After the final sketch was completed, it was projected and traced onto a 3 x 6 foot roll of canvas...

We used acrylic paint to paint it in...

After the project was completed, students evaluated each other on attitude, responsibility and teamwork!

Learning Goals: I can...
- Work collaboratively
- Be a responsible teammate with a helpful attitude
- Create a mural
- Create depth using size and placement in space
- Create unity using color and style
- Create variety using color and unique subjects

Tuesday, May 17, 2016

Thank You Volunteers!

Thanks for all your help this year with the kids! Second graders painted theses murals to help thank all of our volunteers that make our school such a special place!

Thank you volunteers for all your thyme!

P.S. I also want to offer up my personal gratitude to all the volunteers who have helped hang the kids' art in the hallways! Wow it's a big job!!!
Learning Goals: I can...
- Explain what a mural is
- Work well with others on a collaborative art project

Sunday, May 15, 2016

Chinese Dragons

Fourth graders are so enthusiastic about creating these Chinese dragons.  We talked about the difference between the European dragon and the Chinese dragon. The Chinese dragon is a symbol of good luck and wisdom. It is a symbol of power for people who are worthy of it and a creature to be feared by fools and evildoers. The European dragon on the other hand is typically an unruly dreadful beast feared by all for its ruthlessness.

We talked about how the appearance of the Chinese dragon has changed over time. It has become a creature that flies with a serpent's body, hawk claws, cow ears and the whiskers and scales of a carp (koi).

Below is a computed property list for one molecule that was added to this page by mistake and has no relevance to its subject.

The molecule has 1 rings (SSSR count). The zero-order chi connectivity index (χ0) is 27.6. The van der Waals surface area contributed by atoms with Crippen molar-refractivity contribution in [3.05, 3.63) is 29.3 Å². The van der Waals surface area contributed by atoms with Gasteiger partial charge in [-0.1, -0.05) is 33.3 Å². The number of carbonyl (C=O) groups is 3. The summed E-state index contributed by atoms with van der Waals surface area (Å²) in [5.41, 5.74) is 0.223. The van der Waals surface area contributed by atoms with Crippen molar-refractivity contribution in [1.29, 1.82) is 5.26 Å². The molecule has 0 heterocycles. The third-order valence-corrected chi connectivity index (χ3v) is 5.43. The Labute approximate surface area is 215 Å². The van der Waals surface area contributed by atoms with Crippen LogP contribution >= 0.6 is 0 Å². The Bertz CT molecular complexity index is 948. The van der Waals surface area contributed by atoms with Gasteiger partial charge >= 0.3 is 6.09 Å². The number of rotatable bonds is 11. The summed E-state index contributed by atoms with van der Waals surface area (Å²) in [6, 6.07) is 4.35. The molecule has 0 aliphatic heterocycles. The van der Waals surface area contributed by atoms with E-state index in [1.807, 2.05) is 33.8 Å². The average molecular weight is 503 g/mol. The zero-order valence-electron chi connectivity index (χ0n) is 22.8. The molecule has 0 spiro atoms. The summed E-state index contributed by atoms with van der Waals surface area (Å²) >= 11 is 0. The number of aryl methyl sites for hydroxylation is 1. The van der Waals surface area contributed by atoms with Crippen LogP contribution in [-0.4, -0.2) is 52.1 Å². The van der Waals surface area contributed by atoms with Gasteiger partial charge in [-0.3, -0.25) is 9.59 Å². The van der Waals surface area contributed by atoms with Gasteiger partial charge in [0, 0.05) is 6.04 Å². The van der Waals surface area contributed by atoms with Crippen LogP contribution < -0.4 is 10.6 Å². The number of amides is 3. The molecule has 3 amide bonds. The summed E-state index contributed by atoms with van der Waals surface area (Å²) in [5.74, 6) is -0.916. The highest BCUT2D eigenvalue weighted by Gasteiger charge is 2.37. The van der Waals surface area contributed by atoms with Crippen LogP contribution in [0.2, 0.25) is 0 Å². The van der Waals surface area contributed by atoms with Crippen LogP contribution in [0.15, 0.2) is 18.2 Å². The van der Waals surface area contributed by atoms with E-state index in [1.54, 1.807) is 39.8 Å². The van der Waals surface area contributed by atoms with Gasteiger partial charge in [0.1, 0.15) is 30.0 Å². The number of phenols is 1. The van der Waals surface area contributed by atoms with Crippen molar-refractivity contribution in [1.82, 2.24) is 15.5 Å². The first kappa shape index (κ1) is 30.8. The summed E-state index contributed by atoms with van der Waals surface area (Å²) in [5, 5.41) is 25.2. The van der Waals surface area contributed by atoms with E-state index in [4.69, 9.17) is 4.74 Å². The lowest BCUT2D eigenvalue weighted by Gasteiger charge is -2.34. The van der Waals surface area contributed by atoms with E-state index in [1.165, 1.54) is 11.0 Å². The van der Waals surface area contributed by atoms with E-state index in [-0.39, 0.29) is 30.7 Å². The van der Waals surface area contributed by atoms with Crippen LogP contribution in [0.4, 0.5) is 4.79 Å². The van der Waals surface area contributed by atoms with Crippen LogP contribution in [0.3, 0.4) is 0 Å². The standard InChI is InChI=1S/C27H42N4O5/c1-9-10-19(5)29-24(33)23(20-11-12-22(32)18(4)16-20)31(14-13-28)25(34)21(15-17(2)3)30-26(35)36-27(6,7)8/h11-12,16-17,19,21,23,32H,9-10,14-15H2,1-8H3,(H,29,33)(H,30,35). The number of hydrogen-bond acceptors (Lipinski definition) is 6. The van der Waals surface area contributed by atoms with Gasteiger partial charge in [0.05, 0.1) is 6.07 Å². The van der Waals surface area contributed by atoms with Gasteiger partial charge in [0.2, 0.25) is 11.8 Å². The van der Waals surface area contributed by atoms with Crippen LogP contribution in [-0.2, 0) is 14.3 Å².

We also learned the Chinese Waterfall Legend. It tells if the koi fish that swam up the Yellow river against the current and tried for 100 years to jump up the waterfall. When he finally made it, he became a dragon that chases pearls of wisdom.  We talked about the life lessons that this story teaches us such as perseverance.

The dragon is a huge part of Chinese culture and makes many appearances at celebrations. We also watched some dragon dance videos while we worked. Notice that it is chasing a pearl of wisdom!

The main art concept that we talked about during this project was color blending. We talked about how to layer colors to blend, and we talked about using water to help colors to smoothly transition on our papers.

Does it Blend Well?
YES: 2 Primary Colors, 2 Analogous Colors (next door neighbors on the color wheel)
NO: 3 Primary Colors, Complementary Colors (opposites on the color wheel), Secondary Colors

When we talk about blending, I explain that our goal is to use vibrant rainbow colors on our artwork, so it's important to know how to avoid brown.

Next, we do some color math. I explain that to make brown, you combine all 3 primary colors.  I write out this basic equation on the board...

Red+Yellow+Blue = Brown

Then, we simplify the equation a variety of ways:
If, R+Y=O, and Y+B=G, and R+B=P, and R+Y+B= Brown then...
(R+Y)+B= O+B = Brown ...or...
(Y+B)+R= G+R = Brown ...or...
(R+B)+Y= P+Y = Brown

As it turns out, when we simplify the equation we end up with complementary pairs: (notice that these are on the "NO" list).

Orange and Blue
Green and Red
Purple and Yellow

Why can't we blend secondary colors together Mrs. Seitz? To answer this question we expand the equations and discover that all 3 of the primary colors are present in the mixtures.

Orange + Green = (R+Y)+(B+Y)
Green + Purple = (Y+B)+(R+B)
Purple + Orange = (B+R)+(R+Y)